Sarah DeVries
Mexican Supreme Court Justice Arturo Zaldivar Supreme Court Chief Justice Arturo Zaldívar. He called Mexico's decriminalization of abortion in 2021 'a new route of freedom, clarity, dignity and respect for all women.'

Why, when it comes to reproductive rights, Mexico gives me hope

Some powerful people support women's autonomy, including the Supreme Court Chief chief justice

It’s easy to feel discouraged lately.

The world has had a rough go of things. My native country, in particular, looks as if it’s about to implode on itself. It’s been rough watching democracy seemingly disintegrate before our very eyes from afar as a minority party gains an increasing amount of control over the country’s legal institutions despite the will of the majority of the people who live there.

Knowing that they could never retain power without gerrymandering, voter suppression and outright refusing to play by the rules, the Republican party in the United States has done a terrifyingly excellent job of cementing its power.

One of the most notable ways it’s done this is through Supreme Court appointments (in addition to the naming of more than 200 federal judges). After U.S. Senator Mitch McConnell successfully blocked former president Obama from appointing a new justice long before the elections, he and the Republican-controlled Senate then happily waved through several ideologically extreme and morally questionable nominees appointed by Trump who have now overturned Roe v. Wade‘s guarantee of the right to an abortion.

And if Supreme Court Justice Clarence Thomas’ curious opinion — yes, the same Clarence Thomas whose wife took an active role in trying to help Trump steal the 2020 election for himself – is to be taken seriously (and I think it should be), the right to contraception and even marriage between consenting adults might soon approach the chopping block as well.

The United States is now poised for abortion to be illegal in roughly half of its states, just as much of the rest of the world, including Mexico, is moving in the opposite direction.

I’ve been alarmed and saddened about the actions taken in my own country but hopeful about Mexico’s movement in the opposite direction over the past several years.

My optimism rose when I read a piece the other day about Mexican Supreme Court Chief Justice Arturo Zaldívar.

The Supreme Court of Mexico, while it has less power than the one in my country, has also had a few things to say on the subject of women’s rights, including abortion, in great part because of Chief Justice Zaldívar’s leadership.

In a unanimous vote, the court decriminalized abortion last year. While its legality is still technically up to individual states to decide, the Supreme Court’s actions have paved the way for access all over the country.

To paraphrase Záldivar: “We’re in favor of life – the life of the mother.”

I’ve written about abortion several times before, including the surprising landscape in Mexico as well as strategies for actually reducing the number of abortions that take place. (Hint: criminalizing it is not an effective way to reduce its incidence and, as Záldivar himself says, rich girls have always had access to abortions, meaning that what’s actually criminalized is poverty.)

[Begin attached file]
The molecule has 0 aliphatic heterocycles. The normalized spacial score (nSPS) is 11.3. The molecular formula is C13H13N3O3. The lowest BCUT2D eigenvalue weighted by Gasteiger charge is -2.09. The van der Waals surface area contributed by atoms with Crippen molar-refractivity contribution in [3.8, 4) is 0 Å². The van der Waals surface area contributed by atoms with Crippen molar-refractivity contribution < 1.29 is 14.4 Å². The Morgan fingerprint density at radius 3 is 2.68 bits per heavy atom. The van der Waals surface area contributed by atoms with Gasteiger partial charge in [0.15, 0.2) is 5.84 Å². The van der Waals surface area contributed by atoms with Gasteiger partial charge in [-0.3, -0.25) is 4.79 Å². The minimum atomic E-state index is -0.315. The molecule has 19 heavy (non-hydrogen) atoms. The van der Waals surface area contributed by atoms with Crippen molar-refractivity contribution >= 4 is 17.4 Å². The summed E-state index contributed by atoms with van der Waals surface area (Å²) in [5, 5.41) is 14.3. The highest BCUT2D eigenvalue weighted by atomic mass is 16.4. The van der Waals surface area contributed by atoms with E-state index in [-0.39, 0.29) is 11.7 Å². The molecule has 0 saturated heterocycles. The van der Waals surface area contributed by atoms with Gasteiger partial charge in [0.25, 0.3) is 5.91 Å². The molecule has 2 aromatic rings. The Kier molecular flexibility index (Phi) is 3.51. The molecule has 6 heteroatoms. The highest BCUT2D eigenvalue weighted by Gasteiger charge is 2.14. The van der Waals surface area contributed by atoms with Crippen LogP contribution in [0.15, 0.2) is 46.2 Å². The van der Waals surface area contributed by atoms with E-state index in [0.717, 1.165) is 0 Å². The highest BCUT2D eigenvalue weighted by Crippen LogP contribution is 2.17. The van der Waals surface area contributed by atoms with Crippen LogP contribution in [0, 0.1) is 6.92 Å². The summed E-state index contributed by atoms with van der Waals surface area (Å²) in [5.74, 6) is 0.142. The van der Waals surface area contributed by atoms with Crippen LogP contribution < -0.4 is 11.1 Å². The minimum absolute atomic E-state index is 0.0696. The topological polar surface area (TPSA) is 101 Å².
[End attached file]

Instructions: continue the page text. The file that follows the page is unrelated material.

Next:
I don’t feel much of a need to express myself further on the subject at this point – you can read my other articles about it if you want to know exactly what I think – except to say that a woman’s ability to control when and if she goes through a pregnancy and has children is everything.

Without that control, which comes via not just birth control but a general culture of respect toward women and their right to avoid coercive, unprotected sex — and, yes, the right to terminate a pregnancy — women’s possibilities for participating in the public spheres of society are near zilch, as has been the case for much of history.

When women have children, their lives are, quite simply, no longer their own.

Mr. Zaldívar has become an unlikely feminist ally. He was raised in a deeply Catholic family in a deeply conservative state: Querétaro.

The state has become much more cosmopolitan and diverse since even the days that I lived there, but I personally remember being surprised at how easily people were scandalized, especially when it was more than evident that everyone regularly participated in scandalous behaviors.

Given his background, it’s curious (and to me, inspiring) that his thinking has evolved to the point that he’s been such an instrumental actor in ensuring women’s rights and women’s inclusion in legal institutions – he’s responsible for guaranteeing a certain number of seats were reserved for women on the Supreme Court.

He credits his evolution to a circle of close female friends, aides and family members who have shared their own personal experiences and viewpoints with him. In a rare move for a powerful man, he did something amazing: he listened and he sympathized. He seems to have realized very clearly that the personal is indeed very political.

I, for one, am glad that women in Mexico have people in power on our side who recognize women as fully autonomous humans who should have absolute control over their bodies because there haven’t been many powerful people who’ve thought so for most of our history.

So it’s given me a rather unfamiliar feeling lately: hope.

Sarah DeVries is a writer and translator based in Xalapa, Veracruz. She can be reached through her website, sdevrieswritingandtranslating.com and her Patreon page.

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